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Mount Coffee meets Dec 15 deadline

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Liberian officials and engineers at the Mount Coffee Hydropower Plant say all that is needed to be done to turn on the first turbine on December 15 has been done and on course, following repeated testing on the site.

With just few days to the commissioning exercise of the Mount Coffee Hydropower Plant that will come on after it was destroyed several decades ago during Liberia’s civil conflict, the Board Chairman of the Liberia Electricity Corporation or LEC, Mr. Ian Yhap led a team of Project Implementation Unit personnel and journalists on a tour of the site on Sunday, 11 December to confirm their readiness.

Mount Coffee’s first turbine to be dedicated on December 15 is expected to distribute 22 megawatts (some 22,000 kilowatts). LEC Board Chair Mr. Yhap says all testing has proven soundness of the electrical system to meet the deadline.
Once the first turbine is commissioned, he says, LEC will be able to generate more power and distribute to larger customers at an undisclosed expected cheaper price in the future.
He says LEC has realized the importance of customers and the issues they are raising concerning their dissatisfaction over the corporation’s customer service, saying it has to change.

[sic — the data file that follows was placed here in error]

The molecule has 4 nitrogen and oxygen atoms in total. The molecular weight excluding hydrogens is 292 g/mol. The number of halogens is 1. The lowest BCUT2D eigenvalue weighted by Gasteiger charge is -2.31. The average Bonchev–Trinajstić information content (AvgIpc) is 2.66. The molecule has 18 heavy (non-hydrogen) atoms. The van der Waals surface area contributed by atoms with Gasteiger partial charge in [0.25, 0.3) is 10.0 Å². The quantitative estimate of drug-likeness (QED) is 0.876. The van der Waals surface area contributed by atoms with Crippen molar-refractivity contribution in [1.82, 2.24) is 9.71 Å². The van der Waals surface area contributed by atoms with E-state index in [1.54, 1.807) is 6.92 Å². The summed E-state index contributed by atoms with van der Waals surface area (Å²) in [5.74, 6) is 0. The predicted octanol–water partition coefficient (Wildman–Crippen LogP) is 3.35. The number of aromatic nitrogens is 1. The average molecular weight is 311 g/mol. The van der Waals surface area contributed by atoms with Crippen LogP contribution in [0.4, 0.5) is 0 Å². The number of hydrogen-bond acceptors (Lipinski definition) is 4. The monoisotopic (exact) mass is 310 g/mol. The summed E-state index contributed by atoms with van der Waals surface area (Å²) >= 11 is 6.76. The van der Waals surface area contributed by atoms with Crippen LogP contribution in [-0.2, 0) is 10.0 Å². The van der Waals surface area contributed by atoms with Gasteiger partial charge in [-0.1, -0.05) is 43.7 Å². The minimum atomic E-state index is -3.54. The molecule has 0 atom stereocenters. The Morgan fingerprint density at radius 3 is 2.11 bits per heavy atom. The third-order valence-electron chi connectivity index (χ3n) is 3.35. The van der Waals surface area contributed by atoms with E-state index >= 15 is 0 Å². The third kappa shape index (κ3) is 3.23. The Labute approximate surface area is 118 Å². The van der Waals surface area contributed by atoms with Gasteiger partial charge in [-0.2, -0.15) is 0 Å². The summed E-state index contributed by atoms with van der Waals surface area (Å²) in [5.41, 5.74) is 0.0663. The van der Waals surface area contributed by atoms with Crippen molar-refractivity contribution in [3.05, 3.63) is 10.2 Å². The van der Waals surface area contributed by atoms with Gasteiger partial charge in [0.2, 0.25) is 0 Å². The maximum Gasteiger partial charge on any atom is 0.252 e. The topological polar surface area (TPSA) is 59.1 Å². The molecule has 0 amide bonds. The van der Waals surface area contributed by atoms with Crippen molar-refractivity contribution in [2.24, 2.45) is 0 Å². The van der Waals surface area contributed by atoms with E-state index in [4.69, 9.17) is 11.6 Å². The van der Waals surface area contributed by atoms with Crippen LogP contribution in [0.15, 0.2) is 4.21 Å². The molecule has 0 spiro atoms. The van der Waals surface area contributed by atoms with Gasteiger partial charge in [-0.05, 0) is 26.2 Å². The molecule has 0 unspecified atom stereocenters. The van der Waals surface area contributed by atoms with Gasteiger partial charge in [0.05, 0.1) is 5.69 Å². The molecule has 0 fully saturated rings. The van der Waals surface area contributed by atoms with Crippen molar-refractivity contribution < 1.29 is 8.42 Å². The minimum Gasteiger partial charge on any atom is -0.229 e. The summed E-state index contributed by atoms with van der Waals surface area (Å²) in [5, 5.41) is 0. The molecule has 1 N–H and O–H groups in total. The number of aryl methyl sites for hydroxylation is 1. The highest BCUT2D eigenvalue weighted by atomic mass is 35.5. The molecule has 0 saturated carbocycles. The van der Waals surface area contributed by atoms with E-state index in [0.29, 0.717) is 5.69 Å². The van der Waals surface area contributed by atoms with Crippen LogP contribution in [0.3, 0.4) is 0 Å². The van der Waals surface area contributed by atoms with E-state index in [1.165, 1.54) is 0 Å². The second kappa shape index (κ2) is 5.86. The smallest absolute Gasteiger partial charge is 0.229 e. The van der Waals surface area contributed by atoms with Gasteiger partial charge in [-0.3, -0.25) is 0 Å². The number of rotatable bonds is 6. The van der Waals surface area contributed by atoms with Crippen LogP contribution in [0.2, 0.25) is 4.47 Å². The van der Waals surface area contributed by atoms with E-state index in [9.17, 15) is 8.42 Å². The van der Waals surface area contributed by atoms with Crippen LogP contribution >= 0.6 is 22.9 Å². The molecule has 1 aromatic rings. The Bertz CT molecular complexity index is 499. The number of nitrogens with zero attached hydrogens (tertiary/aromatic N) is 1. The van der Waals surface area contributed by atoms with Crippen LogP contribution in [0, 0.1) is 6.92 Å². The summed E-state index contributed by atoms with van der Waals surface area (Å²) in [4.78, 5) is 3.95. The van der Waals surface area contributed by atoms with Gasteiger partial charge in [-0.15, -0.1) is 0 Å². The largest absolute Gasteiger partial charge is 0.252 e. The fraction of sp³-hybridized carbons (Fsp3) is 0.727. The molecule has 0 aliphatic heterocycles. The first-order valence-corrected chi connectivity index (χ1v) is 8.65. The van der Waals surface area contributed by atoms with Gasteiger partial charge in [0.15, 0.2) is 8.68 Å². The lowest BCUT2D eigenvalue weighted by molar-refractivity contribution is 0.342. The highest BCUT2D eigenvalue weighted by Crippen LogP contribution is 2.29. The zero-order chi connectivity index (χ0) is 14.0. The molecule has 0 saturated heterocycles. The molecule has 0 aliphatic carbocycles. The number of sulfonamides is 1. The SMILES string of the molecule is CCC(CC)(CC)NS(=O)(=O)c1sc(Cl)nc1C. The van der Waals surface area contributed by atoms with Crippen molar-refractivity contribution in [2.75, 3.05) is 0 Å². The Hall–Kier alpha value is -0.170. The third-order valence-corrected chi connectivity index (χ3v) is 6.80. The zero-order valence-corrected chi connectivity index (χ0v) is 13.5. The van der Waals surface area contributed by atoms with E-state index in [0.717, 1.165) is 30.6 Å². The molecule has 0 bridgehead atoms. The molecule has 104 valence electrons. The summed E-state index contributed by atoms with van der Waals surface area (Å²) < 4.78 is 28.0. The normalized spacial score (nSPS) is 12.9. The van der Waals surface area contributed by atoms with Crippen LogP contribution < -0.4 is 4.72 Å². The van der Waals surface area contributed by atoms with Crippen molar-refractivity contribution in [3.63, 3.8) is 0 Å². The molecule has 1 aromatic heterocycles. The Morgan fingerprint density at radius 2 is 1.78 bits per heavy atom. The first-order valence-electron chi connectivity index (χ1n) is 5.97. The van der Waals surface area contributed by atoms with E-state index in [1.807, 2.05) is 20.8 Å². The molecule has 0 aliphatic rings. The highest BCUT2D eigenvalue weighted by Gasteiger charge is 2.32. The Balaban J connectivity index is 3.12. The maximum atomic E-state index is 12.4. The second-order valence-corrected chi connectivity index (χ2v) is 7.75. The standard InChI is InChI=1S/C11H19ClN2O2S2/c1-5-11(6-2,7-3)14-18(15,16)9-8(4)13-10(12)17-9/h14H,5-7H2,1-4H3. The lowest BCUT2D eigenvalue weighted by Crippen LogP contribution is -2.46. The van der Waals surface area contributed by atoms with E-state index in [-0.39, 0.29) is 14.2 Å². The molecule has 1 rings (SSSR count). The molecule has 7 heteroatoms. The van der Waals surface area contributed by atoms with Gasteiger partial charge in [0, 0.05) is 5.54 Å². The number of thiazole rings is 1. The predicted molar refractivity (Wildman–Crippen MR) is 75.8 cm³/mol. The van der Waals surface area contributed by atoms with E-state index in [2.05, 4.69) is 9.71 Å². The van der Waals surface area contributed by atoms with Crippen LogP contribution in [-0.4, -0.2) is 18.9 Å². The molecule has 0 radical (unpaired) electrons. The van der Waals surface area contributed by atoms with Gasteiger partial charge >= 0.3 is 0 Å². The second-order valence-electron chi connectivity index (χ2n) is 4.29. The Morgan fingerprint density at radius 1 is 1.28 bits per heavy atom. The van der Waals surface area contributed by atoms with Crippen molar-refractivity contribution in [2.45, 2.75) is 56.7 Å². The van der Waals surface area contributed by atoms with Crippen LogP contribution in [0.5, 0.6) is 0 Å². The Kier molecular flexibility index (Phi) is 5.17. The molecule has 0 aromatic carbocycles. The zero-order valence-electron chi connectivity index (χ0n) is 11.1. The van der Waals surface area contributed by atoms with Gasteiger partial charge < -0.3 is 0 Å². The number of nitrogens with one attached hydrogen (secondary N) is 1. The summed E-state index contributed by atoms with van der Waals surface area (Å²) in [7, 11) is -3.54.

Mr. Yhap boasted that while customers were chasing LEC today for connection, the corporation would instead be chasing customers tomorrow to get connected because they got to be connected.
He expressed happiness to work on such an amazing project, and thanked President Ellen Johnson – Sirleaf and her government as well as friendly governments including Norway, Germany and the European Investment Bank and others for supporting the project.
During the tour, there were visits at the Intake and the Spillway which controls the water level. The Spillway which has ten gates currently has one of its gates opened to allow water flow from the St. Paul River due to the dry season when water levels are low.
The hydro will require seven of the ten gates to be functional particularly during rainy seasons when water levels are high.
The Deputy Project Manager Mr. Emmanuel A. Lawrence says all of the things that are required to be put in place for the commissioning of the first turbine on December 15 have been put in place.
He said due to lesson learnt from the destruction of the hydro during the 1990 civil war here, a buffer zone has been created at Mount Coffee to prevent its destruction again in case of civil unrest or high level water flow.
He strongly appealed to Liberians not to target the hydro or hospitals or schools whenever there is conflict, saying rebuilding of such places require so much money that sometimes comes from other people.
Normal flow of water at the hydro is expected between 27 to 29 meter above sea level, but the buffer zone will absorb water in the case where there is high level during rainy season. An Interim Management Team is expected to take over the Hydro in January 2017.

By Winston W. Parley-Edited by Othello B. Garblah

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